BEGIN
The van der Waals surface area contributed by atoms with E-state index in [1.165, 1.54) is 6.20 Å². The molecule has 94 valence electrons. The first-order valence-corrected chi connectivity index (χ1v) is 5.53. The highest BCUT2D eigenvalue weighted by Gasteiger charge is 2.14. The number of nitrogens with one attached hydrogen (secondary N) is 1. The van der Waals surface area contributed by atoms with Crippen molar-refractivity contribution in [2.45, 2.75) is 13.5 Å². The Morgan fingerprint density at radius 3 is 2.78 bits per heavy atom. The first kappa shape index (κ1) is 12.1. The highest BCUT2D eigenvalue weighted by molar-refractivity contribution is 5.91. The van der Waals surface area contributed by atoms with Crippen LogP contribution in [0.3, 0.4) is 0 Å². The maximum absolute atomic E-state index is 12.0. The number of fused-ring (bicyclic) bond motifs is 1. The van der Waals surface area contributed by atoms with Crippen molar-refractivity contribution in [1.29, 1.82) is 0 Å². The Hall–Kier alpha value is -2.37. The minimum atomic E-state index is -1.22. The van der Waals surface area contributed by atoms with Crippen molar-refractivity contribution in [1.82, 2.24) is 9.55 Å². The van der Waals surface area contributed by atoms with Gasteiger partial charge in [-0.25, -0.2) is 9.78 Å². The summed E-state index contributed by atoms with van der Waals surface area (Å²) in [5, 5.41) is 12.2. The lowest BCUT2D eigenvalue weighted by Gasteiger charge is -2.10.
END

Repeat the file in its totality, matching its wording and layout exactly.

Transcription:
The van der Waals surface area contributed by atoms with E-state index in [1.165, 1.54) is 6.20 Å². The molecule has 94 valence electrons. The first-order valence-corrected chi connectivity index (χ1v) is 5.53. The highest BCUT2D eigenvalue weighted by Gasteiger charge is 2.14. The number of nitrogens with one attached hydrogen (secondary N) is 1. The van der Waals surface area contributed by atoms with Crippen molar-refractivity contribution in [2.45, 2.75) is 13.5 Å². The Morgan fingerprint density at radius 3 is 2.78 bits per heavy atom. The first kappa shape index (κ1) is 12.1. The highest BCUT2D eigenvalue weighted by molar-refractivity contribution is 5.91. The van der Waals surface area contributed by atoms with Crippen LogP contribution in [0.3, 0.4) is 0 Å². The maximum absolute atomic E-state index is 12.0. The number of fused-ring (bicyclic) bond motifs is 1. The van der Waals surface area contributed by atoms with Crippen molar-refractivity contribution in [1.29, 1.82) is 0 Å². The Hall–Kier alpha value is -2.37. The minimum atomic E-state index is -1.22. The van der Waals surface area contributed by atoms with Crippen molar-refractivity contribution in [1.82, 2.24) is 9.55 Å². The van der Waals surface area contributed by atoms with Gasteiger partial charge in [-0.25, -0.2) is 9.78 Å². The summed E-state index contributed by atoms with van der Waals surface area (Å²) in [5, 5.41) is 12.2. The lowest BCUT2D eigenvalue weighted by Gasteiger charge is -2.10.